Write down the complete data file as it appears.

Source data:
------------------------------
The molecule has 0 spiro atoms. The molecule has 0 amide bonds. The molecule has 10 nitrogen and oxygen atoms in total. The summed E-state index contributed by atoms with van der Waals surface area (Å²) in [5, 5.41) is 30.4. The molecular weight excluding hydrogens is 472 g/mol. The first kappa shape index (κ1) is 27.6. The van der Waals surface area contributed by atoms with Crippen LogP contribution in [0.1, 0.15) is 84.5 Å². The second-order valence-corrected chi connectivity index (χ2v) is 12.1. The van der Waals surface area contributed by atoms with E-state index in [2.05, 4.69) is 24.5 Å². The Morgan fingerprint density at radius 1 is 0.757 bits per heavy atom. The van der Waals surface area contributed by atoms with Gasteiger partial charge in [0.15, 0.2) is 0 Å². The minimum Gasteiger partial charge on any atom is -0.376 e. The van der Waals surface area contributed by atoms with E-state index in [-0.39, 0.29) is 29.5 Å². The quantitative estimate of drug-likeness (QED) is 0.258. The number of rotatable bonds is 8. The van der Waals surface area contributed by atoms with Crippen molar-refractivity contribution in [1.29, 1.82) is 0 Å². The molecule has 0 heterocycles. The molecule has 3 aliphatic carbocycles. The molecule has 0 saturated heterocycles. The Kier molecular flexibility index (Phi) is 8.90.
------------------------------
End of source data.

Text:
The molecule has 0 spiro atoms. The molecule has 0 amide bonds. The molecule has 10 nitrogen and oxygen atoms in total. The summed E-state index contributed by atoms with van der Waals surface area (Å²) in [5, 5.41) is 30.4. The molecular weight excluding hydrogens is 472 g/mol. The first kappa shape index (κ1) is 27.6. The van der Waals surface area contributed by atoms with Crippen LogP contribution in [0.1, 0.15) is 84.5 Å². The second-order valence-corrected chi connectivity index (χ2v) is 12.1. The van der Waals surface area contributed by atoms with E-state index in [2.05, 4.69) is 24.5 Å². The Morgan fingerprint density at radius 1 is 0.757 bits per heavy atom. The van der Waals surface area contributed by atoms with Gasteiger partial charge in [0.15, 0.2) is 0 Å². The minimum Gasteiger partial charge on any atom is -0.376 e. The van der Waals surface area contributed by atoms with E-state index in [-0.39, 0.29) is 29.5 Å². The quantitative estimate of drug-likeness (QED) is 0.258. The number of rotatable bonds is 8. The van der Waals surface area contributed by atoms with Crippen molar-refractivity contribution in [1.29, 1.82) is 0 Å². The molecule has 0 heterocycles. The molecule has 3 aliphatic carbocycles. The molecule has 0 saturated heterocycles. The Kier molecular flexibility index (Phi) is 8.90.